Late Escapism and Contemporary Neoliberalism
Alienation, Work and Utopia
- Available for pre-order. Item will ship after July 20, 2021
This book suggests that escapism – the desire to leave one’s physical or emotional circumstances for an ideal alternative – is a way to understand the social conflicts that structure our world. Considering this phenomenon across psychology, labour and cultural studies, the author engages with critical theorists such as Lukács, Fromm and Marcuse to examine how escapism appears in our minds, workplaces and utopian imaginaries from fiction to music. In this study, escapism emerges as a constitutive feature of the late capitalist lifeworld – a feature that must be understood in order to create social change.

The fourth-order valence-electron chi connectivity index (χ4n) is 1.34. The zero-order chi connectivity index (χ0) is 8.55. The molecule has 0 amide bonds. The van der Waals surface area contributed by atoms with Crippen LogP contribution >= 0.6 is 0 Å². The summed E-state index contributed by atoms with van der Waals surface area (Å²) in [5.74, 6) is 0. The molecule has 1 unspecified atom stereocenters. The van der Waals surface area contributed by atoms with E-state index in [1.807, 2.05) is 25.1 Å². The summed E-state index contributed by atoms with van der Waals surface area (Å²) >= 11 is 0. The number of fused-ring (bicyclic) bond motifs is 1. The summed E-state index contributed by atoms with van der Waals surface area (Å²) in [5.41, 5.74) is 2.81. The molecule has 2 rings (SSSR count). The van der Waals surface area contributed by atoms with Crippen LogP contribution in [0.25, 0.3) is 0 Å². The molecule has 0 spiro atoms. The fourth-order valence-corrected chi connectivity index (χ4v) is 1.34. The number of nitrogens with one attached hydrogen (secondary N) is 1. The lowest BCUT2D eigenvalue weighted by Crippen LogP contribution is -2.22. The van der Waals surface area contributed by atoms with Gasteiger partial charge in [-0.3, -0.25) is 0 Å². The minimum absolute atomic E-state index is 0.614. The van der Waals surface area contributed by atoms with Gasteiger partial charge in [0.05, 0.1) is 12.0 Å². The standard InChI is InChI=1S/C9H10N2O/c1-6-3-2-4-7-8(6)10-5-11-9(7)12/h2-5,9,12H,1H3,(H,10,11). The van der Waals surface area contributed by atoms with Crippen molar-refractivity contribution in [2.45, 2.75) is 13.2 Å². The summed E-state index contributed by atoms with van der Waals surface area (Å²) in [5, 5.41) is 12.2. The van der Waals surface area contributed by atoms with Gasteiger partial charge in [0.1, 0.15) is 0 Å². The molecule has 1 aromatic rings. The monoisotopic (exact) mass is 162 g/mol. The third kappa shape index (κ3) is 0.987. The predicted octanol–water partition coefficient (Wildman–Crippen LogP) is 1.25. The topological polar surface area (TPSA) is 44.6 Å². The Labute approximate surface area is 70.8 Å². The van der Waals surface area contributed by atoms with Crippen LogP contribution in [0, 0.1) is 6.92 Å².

Defining escapism as a new field of study, Late Escapism and Contemporary Neoliberalism: Alienation, Work and Utopia suggests that the phenomenon has much to teach us about contemporary consciousness and how we resist and reshape the edicts of neoliberalism. As such, this book will appeal to scholars of cultural and critical theory, social movements and political sociology.
Table of Contents
1. What is Escapism?
2. Escapism and Negative Humanism
3. Work and Protective Escapism
4. Dystopias and Utopias
5. The Uses of Escapism
Greg Sharzer is Assistant Professor – Teaching Stream in the Centre for Teaching and Learning at the University of Toronto Scarborough, Canada, and author of No Local: Why Small-Scale Alternatives Won’t Change The World.